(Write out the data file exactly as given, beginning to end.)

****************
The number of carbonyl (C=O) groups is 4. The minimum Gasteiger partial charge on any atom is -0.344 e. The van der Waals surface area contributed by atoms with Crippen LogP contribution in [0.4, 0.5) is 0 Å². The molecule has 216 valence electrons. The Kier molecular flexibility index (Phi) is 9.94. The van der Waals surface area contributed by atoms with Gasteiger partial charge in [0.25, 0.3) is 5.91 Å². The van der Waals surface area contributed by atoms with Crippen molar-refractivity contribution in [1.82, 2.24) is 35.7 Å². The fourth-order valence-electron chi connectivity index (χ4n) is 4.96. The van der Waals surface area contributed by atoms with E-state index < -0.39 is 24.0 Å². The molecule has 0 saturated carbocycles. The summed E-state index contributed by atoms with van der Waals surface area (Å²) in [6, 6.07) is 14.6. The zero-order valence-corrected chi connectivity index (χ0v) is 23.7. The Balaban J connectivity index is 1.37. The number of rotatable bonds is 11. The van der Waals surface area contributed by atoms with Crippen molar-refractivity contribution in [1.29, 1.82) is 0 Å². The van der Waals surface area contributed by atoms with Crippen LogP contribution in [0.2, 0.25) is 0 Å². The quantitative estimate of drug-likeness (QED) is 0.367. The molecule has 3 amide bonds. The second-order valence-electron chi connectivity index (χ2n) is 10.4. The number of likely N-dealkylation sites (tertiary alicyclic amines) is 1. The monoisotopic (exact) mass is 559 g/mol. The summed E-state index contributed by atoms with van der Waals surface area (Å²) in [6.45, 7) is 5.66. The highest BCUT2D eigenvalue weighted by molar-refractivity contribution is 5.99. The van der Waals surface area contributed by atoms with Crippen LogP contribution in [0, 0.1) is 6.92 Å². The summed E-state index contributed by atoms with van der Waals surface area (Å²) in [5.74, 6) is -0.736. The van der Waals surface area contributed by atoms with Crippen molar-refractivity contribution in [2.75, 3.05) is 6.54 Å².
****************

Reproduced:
The number of carbonyl (C=O) groups is 4. The minimum Gasteiger partial charge on any atom is -0.344 e. The van der Waals surface area contributed by atoms with Crippen LogP contribution in [0.4, 0.5) is 0 Å². The molecule has 216 valence electrons. The Kier molecular flexibility index (Phi) is 9.94. The van der Waals surface area contributed by atoms with Gasteiger partial charge in [0.25, 0.3) is 5.91 Å². The van der Waals surface area contributed by atoms with Crippen molar-refractivity contribution in [1.82, 2.24) is 35.7 Å². The fourth-order valence-electron chi connectivity index (χ4n) is 4.96. The van der Waals surface area contributed by atoms with E-state index < -0.39 is 24.0 Å². The molecule has 0 saturated carbocycles. The summed E-state index contributed by atoms with van der Waals surface area (Å²) in [6, 6.07) is 14.6. The zero-order valence-corrected chi connectivity index (χ0v) is 23.7. The Balaban J connectivity index is 1.37. The number of rotatable bonds is 11. The van der Waals surface area contributed by atoms with Crippen molar-refractivity contribution in [1.29, 1.82) is 0 Å². The van der Waals surface area contributed by atoms with Crippen LogP contribution in [0.2, 0.25) is 0 Å². The quantitative estimate of drug-likeness (QED) is 0.367. The molecule has 3 amide bonds. The second-order valence-electron chi connectivity index (χ2n) is 10.4. The number of likely N-dealkylation sites (tertiary alicyclic amines) is 1. The monoisotopic (exact) mass is 559 g/mol. The summed E-state index contributed by atoms with van der Waals surface area (Å²) in [6.45, 7) is 5.66. The highest BCUT2D eigenvalue weighted by molar-refractivity contribution is 5.99. The van der Waals surface area contributed by atoms with Crippen LogP contribution in [0, 0.1) is 6.92 Å². The summed E-state index contributed by atoms with van der Waals surface area (Å²) in [5.74, 6) is -0.736. The van der Waals surface area contributed by atoms with Crippen molar-refractivity contribution in [2.75, 3.05) is 6.54 Å².